September 11

Today is an important day in our country. It is a day of remembrance and recognition for the lives lost on Sept. 11, 2001 when the World Trade Center and the Pentagon were attacked by terrorists. Today we pause to consider the events that occurred on that day.

Usually on Sept. 11, I am silent. I tend not to talk about it and I avoid the Facebook memes and images of the towers with the statement “We will never forget.” Everyone grieves in their own way, and everyone has his or her own experience of that day, and perhaps that is why I remain silent. For me, the effect was profound, but for others, the day means something different.

Just like thousands across the world, I will never forget where I was on 9/11/01. Working on my master’s degree in Laramie, Wyoming, I lived in a basement room in a house with three other college students. As a night owl, I had been up late the night before preparing for class. I was trying to sleep in, but commotion upstairs woke me. I heard the radio blasting and I felt confusion and chaos in the house. The telltale squeak of the stairs alerted me to my roommate’s presence. Having the only TV in the house, Maria asked me to turn it on. “Something’s happened,” she said as I sat up in bed. “Can we turn on the TV?” I could tell from her voice that it was serious.

I scrambled for the remote and clicked it on. The image of the World Trade Center towers came on the screen. One tower was smoking and the ticker tape across the screen announced that an airplane had crashed into the tower. Our conversation joined those of the reports: Was this an accident? Was this on purpose? What’s happening?

Then, in our horror, a second plane crashed into the other tower, spewing flames and debris through the sky. Maria & I both gasped and instantly, I was in tears. Maria sat on the bed as I called my mom to see if she was watching. She was.

New York was her home state. She had spent her childhood in Greece, NY, a small town near Rochester. We still had family there. As far as we knew, thankfully, our family was safe. I did not know of anyone who died in the buildings, but just like everyone else, I recognized that our world had just changed.

The hardest part of that day for me was having to face my students. As a second-year graduate teaching assistant for the English department, I taught one course each semester. That day, I was scheduled to teach at noon. I had no idea what to say or what to do in class. I simply decided that we would talk and I would do what I could to help my students.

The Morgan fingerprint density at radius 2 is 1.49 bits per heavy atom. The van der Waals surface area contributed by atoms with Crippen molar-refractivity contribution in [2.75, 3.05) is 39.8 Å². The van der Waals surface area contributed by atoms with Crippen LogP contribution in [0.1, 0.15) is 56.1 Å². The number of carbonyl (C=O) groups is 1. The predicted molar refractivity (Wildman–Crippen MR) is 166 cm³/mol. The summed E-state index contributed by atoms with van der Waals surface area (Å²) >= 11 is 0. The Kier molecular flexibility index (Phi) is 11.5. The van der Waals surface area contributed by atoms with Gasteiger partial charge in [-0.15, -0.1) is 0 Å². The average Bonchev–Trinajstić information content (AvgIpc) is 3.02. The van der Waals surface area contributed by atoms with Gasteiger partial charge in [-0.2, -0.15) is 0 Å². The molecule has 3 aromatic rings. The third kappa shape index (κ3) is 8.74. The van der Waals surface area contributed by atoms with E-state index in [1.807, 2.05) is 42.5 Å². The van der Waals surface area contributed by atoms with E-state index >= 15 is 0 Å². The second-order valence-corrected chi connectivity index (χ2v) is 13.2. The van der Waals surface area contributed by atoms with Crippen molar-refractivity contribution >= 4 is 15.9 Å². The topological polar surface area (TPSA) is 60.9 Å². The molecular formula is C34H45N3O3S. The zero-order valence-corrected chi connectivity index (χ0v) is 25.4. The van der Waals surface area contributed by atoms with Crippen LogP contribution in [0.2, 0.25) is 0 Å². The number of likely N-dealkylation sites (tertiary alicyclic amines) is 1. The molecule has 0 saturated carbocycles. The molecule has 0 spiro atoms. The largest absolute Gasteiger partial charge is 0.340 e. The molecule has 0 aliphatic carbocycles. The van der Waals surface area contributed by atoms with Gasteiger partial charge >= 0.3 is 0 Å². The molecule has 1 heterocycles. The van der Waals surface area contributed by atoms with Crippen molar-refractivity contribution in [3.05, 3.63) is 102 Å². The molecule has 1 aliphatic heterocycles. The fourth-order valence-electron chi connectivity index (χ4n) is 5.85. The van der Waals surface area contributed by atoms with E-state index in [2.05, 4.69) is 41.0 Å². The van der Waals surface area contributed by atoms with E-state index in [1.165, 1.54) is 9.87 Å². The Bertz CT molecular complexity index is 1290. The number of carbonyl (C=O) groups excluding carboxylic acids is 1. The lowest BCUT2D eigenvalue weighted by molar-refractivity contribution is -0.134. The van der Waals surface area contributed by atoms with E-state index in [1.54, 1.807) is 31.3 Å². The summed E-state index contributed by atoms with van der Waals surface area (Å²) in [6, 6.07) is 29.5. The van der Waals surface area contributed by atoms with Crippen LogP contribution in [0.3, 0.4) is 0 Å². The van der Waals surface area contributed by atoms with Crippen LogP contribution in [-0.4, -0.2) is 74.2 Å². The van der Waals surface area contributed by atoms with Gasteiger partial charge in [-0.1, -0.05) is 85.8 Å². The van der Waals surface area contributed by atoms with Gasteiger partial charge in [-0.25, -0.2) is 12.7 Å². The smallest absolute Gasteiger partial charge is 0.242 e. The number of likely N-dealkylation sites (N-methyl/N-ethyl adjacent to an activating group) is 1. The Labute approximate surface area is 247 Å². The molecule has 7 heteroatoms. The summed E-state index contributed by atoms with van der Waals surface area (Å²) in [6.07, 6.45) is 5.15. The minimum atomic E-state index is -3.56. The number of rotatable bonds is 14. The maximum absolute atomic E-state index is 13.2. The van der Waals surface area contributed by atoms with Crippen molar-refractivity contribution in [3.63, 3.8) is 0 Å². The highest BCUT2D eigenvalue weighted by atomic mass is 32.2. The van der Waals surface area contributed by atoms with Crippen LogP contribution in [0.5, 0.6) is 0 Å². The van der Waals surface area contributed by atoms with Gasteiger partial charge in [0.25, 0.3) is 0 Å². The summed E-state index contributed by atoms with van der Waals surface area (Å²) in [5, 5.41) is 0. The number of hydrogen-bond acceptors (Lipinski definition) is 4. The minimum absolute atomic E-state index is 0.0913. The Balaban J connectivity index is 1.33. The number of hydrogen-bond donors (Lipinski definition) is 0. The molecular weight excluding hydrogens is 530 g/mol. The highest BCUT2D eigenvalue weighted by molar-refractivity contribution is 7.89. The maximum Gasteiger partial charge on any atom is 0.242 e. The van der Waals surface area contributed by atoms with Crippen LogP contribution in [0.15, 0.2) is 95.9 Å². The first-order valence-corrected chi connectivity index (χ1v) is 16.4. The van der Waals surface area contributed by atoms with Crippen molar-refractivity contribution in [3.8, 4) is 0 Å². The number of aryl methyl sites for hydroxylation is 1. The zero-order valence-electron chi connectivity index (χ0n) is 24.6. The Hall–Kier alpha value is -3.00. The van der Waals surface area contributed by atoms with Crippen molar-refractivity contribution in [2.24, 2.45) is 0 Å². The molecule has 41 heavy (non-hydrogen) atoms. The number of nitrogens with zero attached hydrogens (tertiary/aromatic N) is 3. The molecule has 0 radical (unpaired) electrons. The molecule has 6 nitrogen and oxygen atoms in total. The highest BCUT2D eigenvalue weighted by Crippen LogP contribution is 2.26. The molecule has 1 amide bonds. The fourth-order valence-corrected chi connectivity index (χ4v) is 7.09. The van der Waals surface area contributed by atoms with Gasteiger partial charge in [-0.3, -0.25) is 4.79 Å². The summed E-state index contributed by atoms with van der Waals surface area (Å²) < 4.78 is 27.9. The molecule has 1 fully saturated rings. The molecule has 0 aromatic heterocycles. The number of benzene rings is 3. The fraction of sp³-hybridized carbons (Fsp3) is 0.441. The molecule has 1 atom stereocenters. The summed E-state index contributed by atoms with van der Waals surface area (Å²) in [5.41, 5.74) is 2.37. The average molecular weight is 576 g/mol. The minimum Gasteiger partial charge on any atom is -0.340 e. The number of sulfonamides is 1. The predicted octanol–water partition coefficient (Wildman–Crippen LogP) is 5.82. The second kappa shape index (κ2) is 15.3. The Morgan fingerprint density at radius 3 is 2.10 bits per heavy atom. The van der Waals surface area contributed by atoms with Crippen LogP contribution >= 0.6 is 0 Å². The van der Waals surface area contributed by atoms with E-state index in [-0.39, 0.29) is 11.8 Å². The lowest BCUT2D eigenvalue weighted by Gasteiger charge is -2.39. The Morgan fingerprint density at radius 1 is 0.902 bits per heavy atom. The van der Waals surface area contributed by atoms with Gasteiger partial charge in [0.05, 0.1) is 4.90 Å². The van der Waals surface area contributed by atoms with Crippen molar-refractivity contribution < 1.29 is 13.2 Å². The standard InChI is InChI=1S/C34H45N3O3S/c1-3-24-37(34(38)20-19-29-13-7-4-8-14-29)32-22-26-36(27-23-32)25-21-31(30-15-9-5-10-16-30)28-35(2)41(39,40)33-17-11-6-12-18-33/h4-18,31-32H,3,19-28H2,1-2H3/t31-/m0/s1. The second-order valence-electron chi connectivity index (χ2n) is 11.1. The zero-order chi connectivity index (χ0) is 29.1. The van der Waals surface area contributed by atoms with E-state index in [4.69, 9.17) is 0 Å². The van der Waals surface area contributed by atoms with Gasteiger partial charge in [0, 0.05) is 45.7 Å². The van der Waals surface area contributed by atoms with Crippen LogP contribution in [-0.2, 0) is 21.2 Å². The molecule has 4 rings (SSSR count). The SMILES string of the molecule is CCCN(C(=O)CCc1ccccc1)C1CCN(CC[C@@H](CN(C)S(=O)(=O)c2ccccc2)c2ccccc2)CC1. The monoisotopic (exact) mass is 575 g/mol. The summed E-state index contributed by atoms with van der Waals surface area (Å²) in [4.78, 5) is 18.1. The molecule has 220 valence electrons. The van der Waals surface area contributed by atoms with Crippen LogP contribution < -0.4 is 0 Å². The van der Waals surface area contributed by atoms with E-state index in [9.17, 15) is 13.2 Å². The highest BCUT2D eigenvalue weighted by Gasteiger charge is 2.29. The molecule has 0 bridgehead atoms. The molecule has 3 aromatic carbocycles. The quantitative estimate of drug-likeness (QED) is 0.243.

In the classroom, my students talked of the events in hushed tones as I entered the classroom. I sat on one of the desks and I listened to my students as they each talked about how they felt.

One student walked in late, apologized, and then took her seat in the back of the classroom. Quickly, I realized she didn’t know what had happened. “What’s happened?” she asked, and all of the students looked at me. They didn’t know how to tell her that two terrorists had just killed thousands of people and the New York skyline was forever changed. It was up to me—I was the adult in the room. I was in charge. No matter how much I didn’t want to, I had to tell her what had happened.

She screamed and cried. “Oh my god!” She grabbed her cell phone and dialed as she explained, “My family is there. My uncle works there! Oh my god!” Of course, the circuits were busy and she couldn’t get through to anyone. “I have to go.” I nodded and gave her a hug as she left.

I wondered where she was going and what she thought she could do, but I didn’t ask; I let her go assuring her that she could come to me if she needed.

A few days later she came to my office. She withdrew from school, and she still could not reach her family. “I don’t know if they’re alive or dead,” she said to me in my office. “I have to go home. I don’t know what to do. I have a flight into Jersey tomorrow. I can’t even get home.”

That was the last time I saw her.

Every Sept. 11 I wonder where she is, who is alive and who is dead in her family. That moment changed her life forever in a way that mine did not. My life carried on. I taught. I studied. I graded. I spoke with my family. That day belongs to her and people like her–it belongs to those who lost loved ones. Yes, I grieve in a way, but most of all, I am here for my students…to help them process these life-changing events…to help them find their place in this ever-changing world. And sometimes, all it takes is listening.

One more reason I read fiction…

Rebecca Brown’s 1994 book The Gifts of the Body follows a homecare worker as she cares for HIV and AIDS patients.  This is an open letter to the author.

Dear Ms. Brown,

I spent some time with your book this winter.  The first time I picked up my paperback copy I read it quickly – the clear, simple prose held me close, kept me moving.  I read more slowly the next time around.  I poured over each chapter on cold Sunday evenings hoping that my students were shut in their dorm rooms doing the same.  As I read I remembered the AIDS epidemic of my teens – the scary, calculated sex education that felt like a legal brief on the death penalty.  As I prepared for my classes I tried to assemble the facts for my students.  I found timelines and journal articles.  I watched clips of Magic Johnson and Ryan White.  I wanted to give them background and context so they’d understand the story.

When the class met for the first time, my students surprised me.  I expected fear and misconceptions about AIDS and the gay community.  I’d been warned about their ignorance – the Millennial picture of HIV is a healthy NBA star.  But their compassion and understanding shocked me.  The book’s caregiver captivated my students.  They were unsurprised by her generosity; they expected her tenderness and perseverance.  My students instinctively understood that the caregiver’s ability to build relationships with the dying made room for the gifts of the body.  Our discussions progressed easily with the caregiver as our guide.  The gifts of the dying were clear to them; they embraced sweat and wholeness and tears.  They wrote about perspective and grace.  They got it.